Never, I think, have I seen so bold an assault on current industry standards than Red Hat's campaign over the past couple years. Their plan is no less audacious for being based a good deal on open standards and open source solutions, some of them invented outside Red Hat. The company is openly badgering large, IT-driven organizations to move away from comfortable patterns--as much as Red Hat spokespeople talk about incrementalism--and to adopt what they believe to be the best virtualization platform, the best cloud API, the best data storage mechanism, and so on.
Several years ago Red Hat, which at the time was strongly associated with Linux and in a more general way with generic server installations, announced they were moving "up the stack." The purchase of JBoss marked this move, which was fairly radical for the company.
Now, with the same determination and sense of purpose that they showed moving up the stack, Red Hat is moving down. Prime evidence at this week's Red Hat Summit and JBoss World conference, which I attended this week in Boston, was Red Hat's announcement along with Cisco that the open source KVM virtualization technology now runs on Cisco's VN-Link platform. As the routers and switches of physical networks give way to software equivalents, Red Hat wants to be an option.
DeltaCloud, for instance, comes with an application called Aggregator that performs typical high availability and load balancing tasks in a variety of cloud platforms, such as starting multiple instances and migrating instances between sites.
But the move down the stack took place much earlier when they adopted Xen and then KVM, a community innovation that broke new ground several years ago by putting virtualization right into the Linux kernel. Then Red Hat announced Infinispan, a data storage solution something like a cache and something like a NoSQL distributed data repository. And with Deltacloud, they resolutely declared that the industry standard cloud API should not be Amazon Web Services (as Mårten Mickos declared it to be when he talked to me earlier this week) but a totally new RESTful API of their own invention.
Red Hat's moves up and down the stack seem to be paying off for the company, which has grown steadily through years of competition and the recent recession. Subscription revenue was 20% higher than last year. The very existence of this week's three-part conference, hosted at Boston's World Trade Center and drawing people from around the country, demonstrates Red Hat's worldly success.
And Red Hat's obsessions are shared by its customers, who filled talks such as what's new in KVM or how to use SpringSource. Just a handful of conference sessions covered Linux, the technology for which Red Hat was known when the company started, while just a couple other sessions covered traditional system tools such as Samba and Kerberos. The rest of the conference tracks were filled by a plethora of sessions on middle, application management, and controlling cloud infrastructure.
JBoss and, to a lesser extent, Deltacloud mark Red Hat's attempts to introduce new technologies and make them standards, but the company is quick to adopt standards developed elsewhere too: AMQP for messaging, for example, SELinux, and even the Open Virtualization Format, which was championed originally and highly influenced by VMware.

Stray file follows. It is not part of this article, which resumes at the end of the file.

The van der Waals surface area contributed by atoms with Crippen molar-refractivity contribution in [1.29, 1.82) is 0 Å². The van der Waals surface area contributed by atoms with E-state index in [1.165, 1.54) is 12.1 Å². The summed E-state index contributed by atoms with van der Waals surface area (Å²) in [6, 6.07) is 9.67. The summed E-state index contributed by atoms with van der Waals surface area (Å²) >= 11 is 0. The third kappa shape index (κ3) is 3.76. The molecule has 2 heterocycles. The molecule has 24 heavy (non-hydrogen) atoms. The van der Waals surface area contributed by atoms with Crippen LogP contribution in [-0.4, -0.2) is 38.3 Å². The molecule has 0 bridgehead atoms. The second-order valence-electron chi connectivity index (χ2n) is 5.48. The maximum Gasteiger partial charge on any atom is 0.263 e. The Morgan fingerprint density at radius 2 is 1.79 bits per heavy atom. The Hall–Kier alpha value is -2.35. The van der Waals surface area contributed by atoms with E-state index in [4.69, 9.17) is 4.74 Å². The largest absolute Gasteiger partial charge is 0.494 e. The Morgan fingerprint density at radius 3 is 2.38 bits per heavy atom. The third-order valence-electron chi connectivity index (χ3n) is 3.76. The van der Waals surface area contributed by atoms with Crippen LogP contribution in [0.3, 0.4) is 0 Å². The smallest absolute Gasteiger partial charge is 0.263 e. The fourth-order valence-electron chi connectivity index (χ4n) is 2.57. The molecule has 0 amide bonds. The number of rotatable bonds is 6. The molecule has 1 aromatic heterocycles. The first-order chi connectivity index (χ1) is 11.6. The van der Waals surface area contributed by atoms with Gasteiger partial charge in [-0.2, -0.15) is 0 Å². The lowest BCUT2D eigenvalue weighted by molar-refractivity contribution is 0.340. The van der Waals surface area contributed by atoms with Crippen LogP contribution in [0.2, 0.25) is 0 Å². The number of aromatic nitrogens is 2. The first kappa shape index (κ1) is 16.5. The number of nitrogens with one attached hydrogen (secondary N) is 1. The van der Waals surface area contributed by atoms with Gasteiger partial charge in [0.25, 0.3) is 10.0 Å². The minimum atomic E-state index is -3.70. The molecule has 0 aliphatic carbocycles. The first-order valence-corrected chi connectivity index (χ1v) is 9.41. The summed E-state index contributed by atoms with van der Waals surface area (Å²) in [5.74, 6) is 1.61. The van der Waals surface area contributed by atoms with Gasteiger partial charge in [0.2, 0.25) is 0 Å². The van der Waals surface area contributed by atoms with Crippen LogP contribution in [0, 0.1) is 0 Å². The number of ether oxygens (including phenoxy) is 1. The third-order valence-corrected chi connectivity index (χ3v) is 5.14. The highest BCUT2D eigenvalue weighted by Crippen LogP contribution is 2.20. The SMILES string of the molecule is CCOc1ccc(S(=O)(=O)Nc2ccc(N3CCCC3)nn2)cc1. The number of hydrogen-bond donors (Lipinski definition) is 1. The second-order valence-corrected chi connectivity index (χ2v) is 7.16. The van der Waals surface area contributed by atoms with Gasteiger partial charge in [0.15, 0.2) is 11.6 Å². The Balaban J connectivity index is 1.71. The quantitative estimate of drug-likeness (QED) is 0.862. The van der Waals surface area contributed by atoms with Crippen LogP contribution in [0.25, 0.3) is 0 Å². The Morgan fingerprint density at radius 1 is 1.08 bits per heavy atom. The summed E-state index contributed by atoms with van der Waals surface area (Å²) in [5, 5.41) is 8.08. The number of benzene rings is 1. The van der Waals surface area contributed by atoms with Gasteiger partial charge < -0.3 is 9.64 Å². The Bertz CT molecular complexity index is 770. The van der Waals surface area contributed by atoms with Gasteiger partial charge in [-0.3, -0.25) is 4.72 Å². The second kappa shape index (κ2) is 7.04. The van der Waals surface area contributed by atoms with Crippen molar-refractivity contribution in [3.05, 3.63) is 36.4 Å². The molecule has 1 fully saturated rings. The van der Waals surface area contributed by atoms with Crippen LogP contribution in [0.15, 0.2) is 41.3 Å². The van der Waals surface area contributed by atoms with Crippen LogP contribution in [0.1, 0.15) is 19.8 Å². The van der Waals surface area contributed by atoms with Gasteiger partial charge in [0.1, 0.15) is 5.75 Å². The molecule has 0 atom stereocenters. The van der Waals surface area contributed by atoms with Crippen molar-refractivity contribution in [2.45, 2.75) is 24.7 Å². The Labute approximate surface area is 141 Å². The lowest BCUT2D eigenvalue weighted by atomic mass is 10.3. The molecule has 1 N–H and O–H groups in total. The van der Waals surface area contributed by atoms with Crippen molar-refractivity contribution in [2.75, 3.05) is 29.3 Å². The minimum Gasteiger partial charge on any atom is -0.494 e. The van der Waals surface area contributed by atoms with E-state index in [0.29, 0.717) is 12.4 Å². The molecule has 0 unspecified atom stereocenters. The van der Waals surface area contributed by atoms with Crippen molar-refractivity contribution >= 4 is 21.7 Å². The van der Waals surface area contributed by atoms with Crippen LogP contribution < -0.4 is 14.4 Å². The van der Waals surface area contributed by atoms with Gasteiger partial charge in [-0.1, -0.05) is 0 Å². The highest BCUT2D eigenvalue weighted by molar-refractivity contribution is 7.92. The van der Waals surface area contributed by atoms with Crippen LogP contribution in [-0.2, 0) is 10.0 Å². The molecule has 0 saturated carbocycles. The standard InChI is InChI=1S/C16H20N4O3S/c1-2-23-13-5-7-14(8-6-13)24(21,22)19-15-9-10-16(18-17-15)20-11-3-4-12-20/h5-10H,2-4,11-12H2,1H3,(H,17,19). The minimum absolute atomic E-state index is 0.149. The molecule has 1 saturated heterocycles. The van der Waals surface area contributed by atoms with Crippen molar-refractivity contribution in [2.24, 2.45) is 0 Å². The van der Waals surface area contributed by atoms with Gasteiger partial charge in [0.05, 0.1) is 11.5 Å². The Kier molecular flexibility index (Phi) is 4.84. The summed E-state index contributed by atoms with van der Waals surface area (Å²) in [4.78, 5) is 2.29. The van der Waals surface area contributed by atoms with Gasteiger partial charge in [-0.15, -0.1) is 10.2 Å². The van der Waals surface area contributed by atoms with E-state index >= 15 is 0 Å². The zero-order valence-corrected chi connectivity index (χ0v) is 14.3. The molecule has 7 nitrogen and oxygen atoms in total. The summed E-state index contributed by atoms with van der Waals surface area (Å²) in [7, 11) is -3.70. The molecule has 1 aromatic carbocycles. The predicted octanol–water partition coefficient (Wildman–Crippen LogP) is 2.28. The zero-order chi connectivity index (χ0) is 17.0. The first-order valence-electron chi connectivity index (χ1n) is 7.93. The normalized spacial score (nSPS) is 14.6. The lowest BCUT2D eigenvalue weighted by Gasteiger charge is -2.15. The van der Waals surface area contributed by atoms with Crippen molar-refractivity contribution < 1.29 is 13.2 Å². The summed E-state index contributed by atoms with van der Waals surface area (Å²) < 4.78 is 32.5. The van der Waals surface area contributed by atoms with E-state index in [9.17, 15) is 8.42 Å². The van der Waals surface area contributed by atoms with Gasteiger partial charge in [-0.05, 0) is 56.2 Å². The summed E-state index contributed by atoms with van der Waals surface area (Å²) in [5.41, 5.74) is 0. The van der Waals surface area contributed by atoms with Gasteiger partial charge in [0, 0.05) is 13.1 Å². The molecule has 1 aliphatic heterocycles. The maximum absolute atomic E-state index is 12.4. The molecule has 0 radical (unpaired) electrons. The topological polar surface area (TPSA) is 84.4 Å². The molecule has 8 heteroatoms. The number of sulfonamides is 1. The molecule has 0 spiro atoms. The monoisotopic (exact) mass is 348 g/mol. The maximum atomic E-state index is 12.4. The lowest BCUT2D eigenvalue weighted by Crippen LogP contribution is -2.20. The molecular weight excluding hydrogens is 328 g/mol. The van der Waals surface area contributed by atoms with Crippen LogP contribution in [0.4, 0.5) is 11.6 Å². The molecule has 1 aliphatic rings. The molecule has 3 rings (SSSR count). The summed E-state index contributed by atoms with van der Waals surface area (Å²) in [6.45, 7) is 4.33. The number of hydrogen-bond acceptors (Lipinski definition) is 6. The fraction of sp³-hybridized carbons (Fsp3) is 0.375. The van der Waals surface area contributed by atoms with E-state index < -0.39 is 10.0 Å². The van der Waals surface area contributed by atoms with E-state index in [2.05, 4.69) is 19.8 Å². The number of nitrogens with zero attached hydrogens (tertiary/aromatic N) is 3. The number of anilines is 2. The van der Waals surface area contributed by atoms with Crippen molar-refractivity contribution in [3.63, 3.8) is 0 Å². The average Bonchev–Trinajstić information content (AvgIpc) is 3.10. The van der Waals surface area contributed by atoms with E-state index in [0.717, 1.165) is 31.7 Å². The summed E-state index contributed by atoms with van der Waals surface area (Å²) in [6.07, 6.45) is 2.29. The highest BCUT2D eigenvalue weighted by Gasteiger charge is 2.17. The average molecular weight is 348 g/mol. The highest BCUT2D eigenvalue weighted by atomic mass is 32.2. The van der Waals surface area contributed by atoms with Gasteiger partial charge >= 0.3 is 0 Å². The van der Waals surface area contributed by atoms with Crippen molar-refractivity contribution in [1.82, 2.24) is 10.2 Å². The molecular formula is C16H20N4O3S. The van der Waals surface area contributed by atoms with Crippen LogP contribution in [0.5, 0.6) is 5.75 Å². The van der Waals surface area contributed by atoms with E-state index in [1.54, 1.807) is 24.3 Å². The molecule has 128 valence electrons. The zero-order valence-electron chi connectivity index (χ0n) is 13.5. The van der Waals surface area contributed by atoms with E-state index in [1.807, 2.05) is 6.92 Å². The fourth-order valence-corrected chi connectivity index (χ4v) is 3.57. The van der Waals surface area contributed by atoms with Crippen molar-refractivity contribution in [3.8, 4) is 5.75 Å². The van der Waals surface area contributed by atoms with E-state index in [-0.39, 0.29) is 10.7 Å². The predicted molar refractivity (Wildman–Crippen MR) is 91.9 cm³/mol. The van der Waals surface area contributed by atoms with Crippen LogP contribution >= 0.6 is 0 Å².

Therefore, although Red Hat's offerings aren't all open source or based on open standards, both are central enough to keep it a champion of open source, and their rhetoric--as well as their routine release of new tools with open source licenses--indicates that they believe open source is the route to success.
In their Wednesday press conference, company reps were confident the would overtake VMware. They pointed out the slow growth in VMware specifications over the years (number of CPUs supported, etc.) and the speed with which Red Hat Virtualization surpassed these numbers. The reps attributed this to using newer basic technology, as well as to KVM's integration with the operating system. They also boasted that integration of virtualization with the kernel allows them to apply SELinux's state-of-the-art security to virtualization.
Bill Burns, in a talk before a packed hall, offered some details to back up the claim that integrating virtualization into the kernel improves performance. (Red Hat claims to get 85% of the bare metal performance using virtualization.) It permits optimizations that reduce the events that require context switching, and standard kernel configuration options can be used to manage resources for guest operating systems as tasks in the OS.
One particularly interesting optimization, according to Burns, speeds up the loading of Windows guests. These guests tend to zero out a lot of pages immediately on start-up. (Unix-style systems are famous for handing dirty pages to new processes, which cannot assume that variables are zero until they're initialized.) The large number of zero-filled pages are normally opaque to the hypervisor, which has to allocate a separate page for each one. But KVM, through a feature called Kernel Samepage Merging, can recognize when VMs create identical pages and store a single copy of a page until a VM changes it.
Mark Little's talk on the state of JBoss highlighted the move of business process management to SOA--because providing functions as services streamlines workflow changes, and therefore process management--and indicated that Drools is being integrated into BPM. Little also highlighted the recent Infinispan caching tool to relieve programs from database overhead--a kind of NoSQL migration--and talked about JBoss performance improvements, particularly in messaging (where AMQP is also being adopted).